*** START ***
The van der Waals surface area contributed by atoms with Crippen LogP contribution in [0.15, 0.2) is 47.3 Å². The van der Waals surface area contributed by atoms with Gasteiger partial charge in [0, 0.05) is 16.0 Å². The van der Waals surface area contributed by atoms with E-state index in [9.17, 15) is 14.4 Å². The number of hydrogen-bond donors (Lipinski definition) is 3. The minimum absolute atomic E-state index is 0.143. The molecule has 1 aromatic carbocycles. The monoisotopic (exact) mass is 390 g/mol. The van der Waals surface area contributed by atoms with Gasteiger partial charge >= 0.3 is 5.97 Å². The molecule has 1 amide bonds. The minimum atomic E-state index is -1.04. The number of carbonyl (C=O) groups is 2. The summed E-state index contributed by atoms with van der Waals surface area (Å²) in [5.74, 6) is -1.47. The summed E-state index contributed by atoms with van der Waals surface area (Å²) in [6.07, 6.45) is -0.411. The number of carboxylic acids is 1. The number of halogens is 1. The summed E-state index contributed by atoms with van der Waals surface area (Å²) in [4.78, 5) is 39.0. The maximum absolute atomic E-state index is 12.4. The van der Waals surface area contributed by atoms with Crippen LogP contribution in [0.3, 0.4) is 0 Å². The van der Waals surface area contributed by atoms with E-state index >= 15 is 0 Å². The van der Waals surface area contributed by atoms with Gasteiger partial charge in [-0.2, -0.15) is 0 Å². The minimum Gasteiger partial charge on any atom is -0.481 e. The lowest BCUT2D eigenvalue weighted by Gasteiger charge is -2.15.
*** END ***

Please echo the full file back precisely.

The van der Waals surface area contributed by atoms with Crippen LogP contribution in [0.15, 0.2) is 47.3 Å². The van der Waals surface area contributed by atoms with Gasteiger partial charge in [0, 0.05) is 16.0 Å². The van der Waals surface area contributed by atoms with E-state index in [9.17, 15) is 14.4 Å². The number of hydrogen-bond donors (Lipinski definition) is 3. The minimum absolute atomic E-state index is 0.143. The molecule has 1 aromatic carbocycles. The monoisotopic (exact) mass is 390 g/mol. The van der Waals surface area contributed by atoms with Gasteiger partial charge >= 0.3 is 5.97 Å². The molecule has 1 amide bonds. The minimum atomic E-state index is -1.04. The number of carbonyl (C=O) groups is 2. The summed E-state index contributed by atoms with van der Waals surface area (Å²) in [5.74, 6) is -1.47. The summed E-state index contributed by atoms with van der Waals surface area (Å²) in [6.07, 6.45) is -0.411. The number of carboxylic acids is 1. The number of halogens is 1. The summed E-state index contributed by atoms with van der Waals surface area (Å²) in [4.78, 5) is 39.0. The maximum absolute atomic E-state index is 12.4. The van der Waals surface area contributed by atoms with Crippen LogP contribution in [0.3, 0.4) is 0 Å². The van der Waals surface area contributed by atoms with E-state index >= 15 is 0 Å². The van der Waals surface area contributed by atoms with Gasteiger partial charge in [-0.2, -0.15) is 0 Å². The minimum Gasteiger partial charge on any atom is -0.481 e. The lowest BCUT2D eigenvalue weighted by Gasteiger charge is -2.15.